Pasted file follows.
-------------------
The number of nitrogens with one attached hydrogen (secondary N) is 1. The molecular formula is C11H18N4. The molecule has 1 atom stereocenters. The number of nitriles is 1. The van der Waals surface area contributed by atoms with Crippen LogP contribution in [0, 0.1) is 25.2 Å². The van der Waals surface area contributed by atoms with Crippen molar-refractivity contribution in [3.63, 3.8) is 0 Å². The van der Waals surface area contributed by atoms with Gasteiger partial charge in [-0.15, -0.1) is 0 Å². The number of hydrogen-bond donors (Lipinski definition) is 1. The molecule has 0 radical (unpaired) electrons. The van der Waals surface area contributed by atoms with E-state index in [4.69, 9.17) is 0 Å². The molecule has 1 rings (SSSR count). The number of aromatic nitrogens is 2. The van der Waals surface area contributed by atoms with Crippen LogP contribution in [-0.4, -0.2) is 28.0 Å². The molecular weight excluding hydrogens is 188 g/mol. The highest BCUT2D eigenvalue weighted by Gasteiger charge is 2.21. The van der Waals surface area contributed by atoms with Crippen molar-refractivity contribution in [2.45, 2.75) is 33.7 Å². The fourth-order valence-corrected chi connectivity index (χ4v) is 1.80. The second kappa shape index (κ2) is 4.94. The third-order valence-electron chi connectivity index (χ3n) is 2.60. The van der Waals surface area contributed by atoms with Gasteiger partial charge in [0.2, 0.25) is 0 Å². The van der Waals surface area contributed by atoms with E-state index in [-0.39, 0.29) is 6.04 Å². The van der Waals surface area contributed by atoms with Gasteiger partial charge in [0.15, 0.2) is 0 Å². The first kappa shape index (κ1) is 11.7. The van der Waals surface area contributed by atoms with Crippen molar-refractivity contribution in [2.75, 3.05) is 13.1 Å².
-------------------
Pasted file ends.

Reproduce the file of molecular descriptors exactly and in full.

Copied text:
The number of nitrogens with one attached hydrogen (secondary N) is 1. The molecular formula is C11H18N4. The molecule has 1 atom stereocenters. The number of nitriles is 1. The van der Waals surface area contributed by atoms with Crippen LogP contribution in [0, 0.1) is 25.2 Å². The van der Waals surface area contributed by atoms with Crippen molar-refractivity contribution in [3.63, 3.8) is 0 Å². The van der Waals surface area contributed by atoms with Gasteiger partial charge in [-0.15, -0.1) is 0 Å². The number of hydrogen-bond donors (Lipinski definition) is 1. The molecule has 0 radical (unpaired) electrons. The van der Waals surface area contributed by atoms with E-state index in [4.69, 9.17) is 0 Å². The molecule has 1 rings (SSSR count). The number of aromatic nitrogens is 2. The van der Waals surface area contributed by atoms with Crippen LogP contribution in [-0.4, -0.2) is 28.0 Å². The molecular weight excluding hydrogens is 188 g/mol. The highest BCUT2D eigenvalue weighted by Gasteiger charge is 2.21. The van der Waals surface area contributed by atoms with Crippen molar-refractivity contribution in [2.45, 2.75) is 33.7 Å². The fourth-order valence-corrected chi connectivity index (χ4v) is 1.80. The second kappa shape index (κ2) is 4.94. The third-order valence-electron chi connectivity index (χ3n) is 2.60. The van der Waals surface area contributed by atoms with Gasteiger partial charge in [0.2, 0.25) is 0 Å². The van der Waals surface area contributed by atoms with E-state index in [-0.39, 0.29) is 6.04 Å². The van der Waals surface area contributed by atoms with Gasteiger partial charge in [0.15, 0.2) is 0 Å². The first kappa shape index (κ1) is 11.7. The van der Waals surface area contributed by atoms with Crippen molar-refractivity contribution in [2.75, 3.05) is 13.1 Å².